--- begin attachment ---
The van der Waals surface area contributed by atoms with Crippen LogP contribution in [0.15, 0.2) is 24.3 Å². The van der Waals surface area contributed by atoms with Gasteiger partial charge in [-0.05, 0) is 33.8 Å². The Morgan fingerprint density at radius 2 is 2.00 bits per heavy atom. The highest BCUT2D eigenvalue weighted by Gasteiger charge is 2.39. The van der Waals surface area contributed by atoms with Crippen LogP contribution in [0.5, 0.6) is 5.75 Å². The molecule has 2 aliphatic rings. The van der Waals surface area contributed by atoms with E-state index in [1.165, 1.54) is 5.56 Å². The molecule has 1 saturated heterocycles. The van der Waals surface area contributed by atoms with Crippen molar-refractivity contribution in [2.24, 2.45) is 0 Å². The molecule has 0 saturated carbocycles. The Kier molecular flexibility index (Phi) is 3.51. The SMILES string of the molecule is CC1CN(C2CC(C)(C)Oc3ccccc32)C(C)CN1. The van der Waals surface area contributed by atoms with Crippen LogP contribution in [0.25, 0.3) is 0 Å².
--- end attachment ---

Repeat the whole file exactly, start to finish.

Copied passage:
The van der Waals surface area contributed by atoms with Crippen LogP contribution in [0.15, 0.2) is 24.3 Å². The van der Waals surface area contributed by atoms with Gasteiger partial charge in [-0.05, 0) is 33.8 Å². The Morgan fingerprint density at radius 2 is 2.00 bits per heavy atom. The highest BCUT2D eigenvalue weighted by Gasteiger charge is 2.39. The van der Waals surface area contributed by atoms with Crippen LogP contribution in [0.5, 0.6) is 5.75 Å². The molecule has 2 aliphatic rings. The van der Waals surface area contributed by atoms with E-state index in [1.165, 1.54) is 5.56 Å². The molecule has 1 saturated heterocycles. The van der Waals surface area contributed by atoms with Crippen molar-refractivity contribution in [2.24, 2.45) is 0 Å². The molecule has 0 saturated carbocycles. The Kier molecular flexibility index (Phi) is 3.51. The SMILES string of the molecule is CC1CN(C2CC(C)(C)Oc3ccccc32)C(C)CN1. The van der Waals surface area contributed by atoms with Crippen LogP contribution in [0.25, 0.3) is 0 Å².